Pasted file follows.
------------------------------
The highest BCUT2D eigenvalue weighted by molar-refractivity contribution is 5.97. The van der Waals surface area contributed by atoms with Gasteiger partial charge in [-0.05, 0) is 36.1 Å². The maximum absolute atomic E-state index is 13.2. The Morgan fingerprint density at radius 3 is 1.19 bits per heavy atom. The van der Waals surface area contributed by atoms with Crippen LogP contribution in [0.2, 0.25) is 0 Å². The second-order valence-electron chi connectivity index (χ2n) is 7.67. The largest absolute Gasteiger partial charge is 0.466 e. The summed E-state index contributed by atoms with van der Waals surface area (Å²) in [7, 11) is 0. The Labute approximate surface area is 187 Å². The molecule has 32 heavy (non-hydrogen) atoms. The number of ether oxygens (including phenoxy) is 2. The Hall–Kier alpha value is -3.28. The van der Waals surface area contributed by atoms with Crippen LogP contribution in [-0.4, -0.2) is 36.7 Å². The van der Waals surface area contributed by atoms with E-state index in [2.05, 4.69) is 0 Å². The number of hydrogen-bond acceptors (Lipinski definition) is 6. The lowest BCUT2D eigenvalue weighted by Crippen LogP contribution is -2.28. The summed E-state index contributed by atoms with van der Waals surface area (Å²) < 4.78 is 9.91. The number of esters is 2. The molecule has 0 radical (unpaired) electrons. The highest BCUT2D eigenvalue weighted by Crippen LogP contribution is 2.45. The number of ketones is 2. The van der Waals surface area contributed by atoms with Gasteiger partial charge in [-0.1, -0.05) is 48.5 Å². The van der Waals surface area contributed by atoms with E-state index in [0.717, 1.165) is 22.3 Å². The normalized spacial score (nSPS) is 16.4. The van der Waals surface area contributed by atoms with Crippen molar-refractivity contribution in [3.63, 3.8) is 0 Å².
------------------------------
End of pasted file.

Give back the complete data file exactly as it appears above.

The highest BCUT2D eigenvalue weighted by molar-refractivity contribution is 5.97. The van der Waals surface area contributed by atoms with Gasteiger partial charge in [-0.05, 0) is 36.1 Å². The maximum absolute atomic E-state index is 13.2. The Morgan fingerprint density at radius 3 is 1.19 bits per heavy atom. The van der Waals surface area contributed by atoms with Crippen LogP contribution in [0.2, 0.25) is 0 Å². The second-order valence-electron chi connectivity index (χ2n) is 7.67. The largest absolute Gasteiger partial charge is 0.466 e. The summed E-state index contributed by atoms with van der Waals surface area (Å²) in [7, 11) is 0. The Labute approximate surface area is 187 Å². The molecule has 32 heavy (non-hydrogen) atoms. The number of ether oxygens (including phenoxy) is 2. The Hall–Kier alpha value is -3.28. The van der Waals surface area contributed by atoms with Crippen LogP contribution in [-0.4, -0.2) is 36.7 Å². The van der Waals surface area contributed by atoms with E-state index in [2.05, 4.69) is 0 Å². The number of hydrogen-bond acceptors (Lipinski definition) is 6. The lowest BCUT2D eigenvalue weighted by Crippen LogP contribution is -2.28. The summed E-state index contributed by atoms with van der Waals surface area (Å²) < 4.78 is 9.91. The number of esters is 2. The molecule has 0 radical (unpaired) electrons. The highest BCUT2D eigenvalue weighted by Crippen LogP contribution is 2.45. The number of ketones is 2. The van der Waals surface area contributed by atoms with Gasteiger partial charge in [-0.1, -0.05) is 48.5 Å². The van der Waals surface area contributed by atoms with E-state index in [0.717, 1.165) is 22.3 Å². The normalized spacial score (nSPS) is 16.4. The van der Waals surface area contributed by atoms with Crippen molar-refractivity contribution in [3.63, 3.8) is 0 Å².